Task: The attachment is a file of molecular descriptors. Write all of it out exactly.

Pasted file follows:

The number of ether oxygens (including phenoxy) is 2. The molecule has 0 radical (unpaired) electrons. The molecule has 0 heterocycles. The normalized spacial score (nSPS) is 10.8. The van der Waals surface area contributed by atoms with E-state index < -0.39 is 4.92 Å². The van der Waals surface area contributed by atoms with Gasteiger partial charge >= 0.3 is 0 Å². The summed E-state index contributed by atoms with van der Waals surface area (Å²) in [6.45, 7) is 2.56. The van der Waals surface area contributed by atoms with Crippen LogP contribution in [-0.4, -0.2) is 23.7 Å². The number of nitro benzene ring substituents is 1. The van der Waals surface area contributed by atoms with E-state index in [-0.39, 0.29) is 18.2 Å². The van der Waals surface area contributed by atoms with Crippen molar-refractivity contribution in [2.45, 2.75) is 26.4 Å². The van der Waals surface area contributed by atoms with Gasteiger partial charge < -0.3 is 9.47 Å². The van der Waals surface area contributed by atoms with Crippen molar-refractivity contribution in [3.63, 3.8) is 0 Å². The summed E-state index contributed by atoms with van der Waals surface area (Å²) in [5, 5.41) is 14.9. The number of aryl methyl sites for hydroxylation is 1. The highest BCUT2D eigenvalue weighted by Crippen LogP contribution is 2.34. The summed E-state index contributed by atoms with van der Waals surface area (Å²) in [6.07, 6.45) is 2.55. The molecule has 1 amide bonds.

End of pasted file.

The number of ether oxygens (including phenoxy) is 2. The molecule has 0 radical (unpaired) electrons. The molecule has 0 heterocycles. The normalized spacial score (nSPS) is 10.8. The van der Waals surface area contributed by atoms with E-state index < -0.39 is 4.92 Å². The van der Waals surface area contributed by atoms with Gasteiger partial charge >= 0.3 is 0 Å². The summed E-state index contributed by atoms with van der Waals surface area (Å²) in [6.45, 7) is 2.56. The van der Waals surface area contributed by atoms with Crippen LogP contribution in [-0.4, -0.2) is 23.7 Å². The number of nitro benzene ring substituents is 1. The van der Waals surface area contributed by atoms with E-state index in [-0.39, 0.29) is 18.2 Å². The van der Waals surface area contributed by atoms with Crippen molar-refractivity contribution in [2.45, 2.75) is 26.4 Å². The van der Waals surface area contributed by atoms with Gasteiger partial charge < -0.3 is 9.47 Å². The van der Waals surface area contributed by atoms with Crippen molar-refractivity contribution in [3.63, 3.8) is 0 Å². The summed E-state index contributed by atoms with van der Waals surface area (Å²) in [5, 5.41) is 14.9. The number of aryl methyl sites for hydroxylation is 1. The highest BCUT2D eigenvalue weighted by Crippen LogP contribution is 2.34. The summed E-state index contributed by atoms with van der Waals surface area (Å²) in [6.07, 6.45) is 2.55. The molecule has 1 amide bonds.